Yoga practitioners and meditators know that breath awareness is a powerful, even life-changing thing. Conscious, controlled breathing helps you release stress and relax, confirms Harvard Health Publications. With each inhale and exhale, you can turn off anxiety and turn on your awareness. Once you’re in a calm and mindful state, it’s easier to become more creative and think more clearly through problems rather than just feel overwhelmed by them.
Those same benefits of deep breathing hold true for kids. That’s why world-renowned experts, including Herbert Benson, M.D., of the American Institute of Stress and psychologist Daniel Goleman, Ph.D., author of the best-selling book Emotional Intelligence, along with many family therapists, recommend teaching children deep, diaphragmatic breathing. The technique they often use is called “Teddy Bear Breathing” or “Buddy Breathing.” You may have seen the technique if you and your child have ever attended a “yoga for kids” or ChildLight Yoga class. Teachers will often employ this technique toward the end of practice.
What is the “Buddy Breathing” technique? It’s simple. Have your child lie on their back on the floor. Find a toy that they like, like a rubber duck or small stuffed animal, and place it on their belly near the navel. Ask the child to keep their eyes on the toy as they take a deep breath in. Notice: How far does it move? Then ask them to watch what the toy does when they exhale.
What should be happening is that, on the inhale, the lungs and belly will fill with air and lift the toy upward. During the exhale, as the air leaves the lower lungs, the belly descends. The toy drops with it. That’s the work of the diaphragm, drawing air into and out of the lungs.
Next, instruct them to try breathing in different patterns and depths, such as a series of short, quick breaths followed by long, slow, deep breaths. Ask: What does the toy do during those patterns? And how do they feel during them? Point out that the toy is steadier during the longer, slower cadence. They may also feel calmer.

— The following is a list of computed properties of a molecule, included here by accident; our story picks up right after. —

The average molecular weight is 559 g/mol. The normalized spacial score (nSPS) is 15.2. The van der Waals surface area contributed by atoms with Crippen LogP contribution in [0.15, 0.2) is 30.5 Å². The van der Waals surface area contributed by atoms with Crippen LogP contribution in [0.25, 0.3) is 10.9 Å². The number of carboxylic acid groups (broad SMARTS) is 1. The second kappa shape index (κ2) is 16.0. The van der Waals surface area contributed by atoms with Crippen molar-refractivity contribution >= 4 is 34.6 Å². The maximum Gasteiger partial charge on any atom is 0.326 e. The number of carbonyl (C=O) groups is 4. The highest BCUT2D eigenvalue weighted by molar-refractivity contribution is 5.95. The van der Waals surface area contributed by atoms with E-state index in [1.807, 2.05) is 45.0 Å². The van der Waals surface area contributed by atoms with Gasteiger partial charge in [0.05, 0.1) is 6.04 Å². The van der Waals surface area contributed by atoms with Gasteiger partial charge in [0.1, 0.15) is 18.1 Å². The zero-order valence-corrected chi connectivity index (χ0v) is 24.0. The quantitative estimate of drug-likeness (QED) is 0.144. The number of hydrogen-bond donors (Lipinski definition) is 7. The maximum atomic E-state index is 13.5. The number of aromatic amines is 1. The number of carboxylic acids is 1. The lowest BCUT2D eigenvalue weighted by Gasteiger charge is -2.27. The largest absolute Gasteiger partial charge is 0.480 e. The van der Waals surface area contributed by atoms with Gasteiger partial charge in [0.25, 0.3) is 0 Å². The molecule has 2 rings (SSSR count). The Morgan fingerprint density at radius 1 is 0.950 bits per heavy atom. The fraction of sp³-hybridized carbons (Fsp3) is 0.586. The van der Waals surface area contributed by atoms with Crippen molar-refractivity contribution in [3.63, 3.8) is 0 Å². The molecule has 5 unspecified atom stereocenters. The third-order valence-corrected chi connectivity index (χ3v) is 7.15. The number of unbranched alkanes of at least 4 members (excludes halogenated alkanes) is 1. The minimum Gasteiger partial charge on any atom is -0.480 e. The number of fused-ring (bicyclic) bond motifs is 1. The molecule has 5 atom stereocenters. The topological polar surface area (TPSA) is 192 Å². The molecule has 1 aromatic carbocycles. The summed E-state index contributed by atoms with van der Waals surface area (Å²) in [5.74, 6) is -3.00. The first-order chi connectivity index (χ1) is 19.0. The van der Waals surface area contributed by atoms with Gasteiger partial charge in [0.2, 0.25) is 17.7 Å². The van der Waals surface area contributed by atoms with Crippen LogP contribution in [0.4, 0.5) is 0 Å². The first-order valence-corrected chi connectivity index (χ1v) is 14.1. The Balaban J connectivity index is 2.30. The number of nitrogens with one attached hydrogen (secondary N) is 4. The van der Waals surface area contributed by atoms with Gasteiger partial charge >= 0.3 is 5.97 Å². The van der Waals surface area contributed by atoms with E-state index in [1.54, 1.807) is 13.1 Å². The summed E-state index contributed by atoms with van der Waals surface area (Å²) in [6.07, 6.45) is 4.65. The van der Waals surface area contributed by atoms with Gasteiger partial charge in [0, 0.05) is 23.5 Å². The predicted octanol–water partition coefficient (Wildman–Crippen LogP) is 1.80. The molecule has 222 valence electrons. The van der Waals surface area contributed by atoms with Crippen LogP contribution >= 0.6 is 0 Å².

Related: Why Kids Need Quiet Time
It’s helpful to use imagery in the practice as well. For example, if you’re using a rubber duck, tell the child a story about a duck swimming in a wavy pond, riding the waves high and low. Suggest that they slow the waves down and give the duck a smoother ride.
How long you’ll be able to do this will depend on your child’s attention span. You definitely don’t want to keep the drill going for so long that they get bored. A few minutes is great. Remember: Their technique doesn’t have to be perfect. Keep it fun. Tack it on at the end of family yoga in the living room or do it any time you’re trying to get the little one to calm down and rest. Adding a little more peace and quiet to their (and your) day isn’t the only perk. Here are three ways your child will benefit from this exercise.
1. Kids discover how to breathe with their diaphragm.
Ask a kid to point to their arm or leg muscles and they’ll be able to show you right away. But ask them to find their breathing muscles and you’ll likely be met with blank stares. That’s because the diaphragm—the hugely important muscle that controls the flow of air into and out of the lungs—isn’t visible. This exercise helps them discover that muscle and learn how to control it. They’ll learn how deep breathing feels. The next time someone tells them to “take a deep breath” and calm down, they’ll know what that really means.
2. Kids will see that the breath is something within their control.
Our ability to breathe without thinking is a blessing and a curse. Sure, if we had to think about every breath we took, we’d never get anything done. But the pace and depth of our breath can be a key lever for controlling our emotional states. “Buddy Breathing” shows kids that, while breathing can be involuntary, it can also be something within their control. It’s the first step toward realizing that they don’t have to get carried away when they get stressed. They can use their slow, deep breaths to calm down.
3. Kids will learn how to focus on a single task.
We’ve all seen kids go 100 miles a minute, running circles around the living room and rifling through the toy box. By asking them to spend just a few moments thinking solely about their breathing, you’ll help strengthen their ability to focus on a simple, small task. It’s a small dose of attention training, disguised as a fun and relaxing break.
By Brian Sabin